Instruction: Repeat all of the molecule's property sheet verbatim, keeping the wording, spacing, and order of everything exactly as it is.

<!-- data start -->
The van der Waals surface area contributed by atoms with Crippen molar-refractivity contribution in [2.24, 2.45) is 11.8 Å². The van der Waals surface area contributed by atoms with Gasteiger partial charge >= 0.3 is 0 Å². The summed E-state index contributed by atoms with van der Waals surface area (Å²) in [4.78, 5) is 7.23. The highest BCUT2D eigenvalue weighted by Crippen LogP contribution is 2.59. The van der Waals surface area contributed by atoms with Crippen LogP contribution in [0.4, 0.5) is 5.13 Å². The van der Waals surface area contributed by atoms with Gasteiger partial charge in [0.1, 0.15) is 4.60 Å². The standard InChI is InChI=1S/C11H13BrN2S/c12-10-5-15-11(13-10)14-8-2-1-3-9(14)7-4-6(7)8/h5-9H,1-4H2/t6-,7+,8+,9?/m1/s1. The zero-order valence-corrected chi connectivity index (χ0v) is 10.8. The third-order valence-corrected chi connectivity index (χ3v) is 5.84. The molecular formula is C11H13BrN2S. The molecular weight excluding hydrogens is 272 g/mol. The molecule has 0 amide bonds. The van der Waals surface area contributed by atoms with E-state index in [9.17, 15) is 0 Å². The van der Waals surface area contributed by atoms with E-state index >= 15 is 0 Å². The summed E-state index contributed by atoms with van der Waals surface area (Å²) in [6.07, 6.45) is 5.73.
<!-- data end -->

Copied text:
The van der Waals surface area contributed by atoms with Crippen molar-refractivity contribution in [2.24, 2.45) is 11.8 Å². The van der Waals surface area contributed by atoms with Gasteiger partial charge >= 0.3 is 0 Å². The summed E-state index contributed by atoms with van der Waals surface area (Å²) in [4.78, 5) is 7.23. The highest BCUT2D eigenvalue weighted by Crippen LogP contribution is 2.59. The van der Waals surface area contributed by atoms with Crippen LogP contribution in [0.4, 0.5) is 5.13 Å². The van der Waals surface area contributed by atoms with Gasteiger partial charge in [0.1, 0.15) is 4.60 Å². The standard InChI is InChI=1S/C11H13BrN2S/c12-10-5-15-11(13-10)14-8-2-1-3-9(14)7-4-6(7)8/h5-9H,1-4H2/t6-,7+,8+,9?/m1/s1. The zero-order valence-corrected chi connectivity index (χ0v) is 10.8. The third-order valence-corrected chi connectivity index (χ3v) is 5.84. The molecular formula is C11H13BrN2S. The molecular weight excluding hydrogens is 272 g/mol. The molecule has 0 amide bonds. The van der Waals surface area contributed by atoms with E-state index in [9.17, 15) is 0 Å². The van der Waals surface area contributed by atoms with E-state index >= 15 is 0 Å². The summed E-state index contributed by atoms with van der Waals surface area (Å²) in [6.07, 6.45) is 5.73.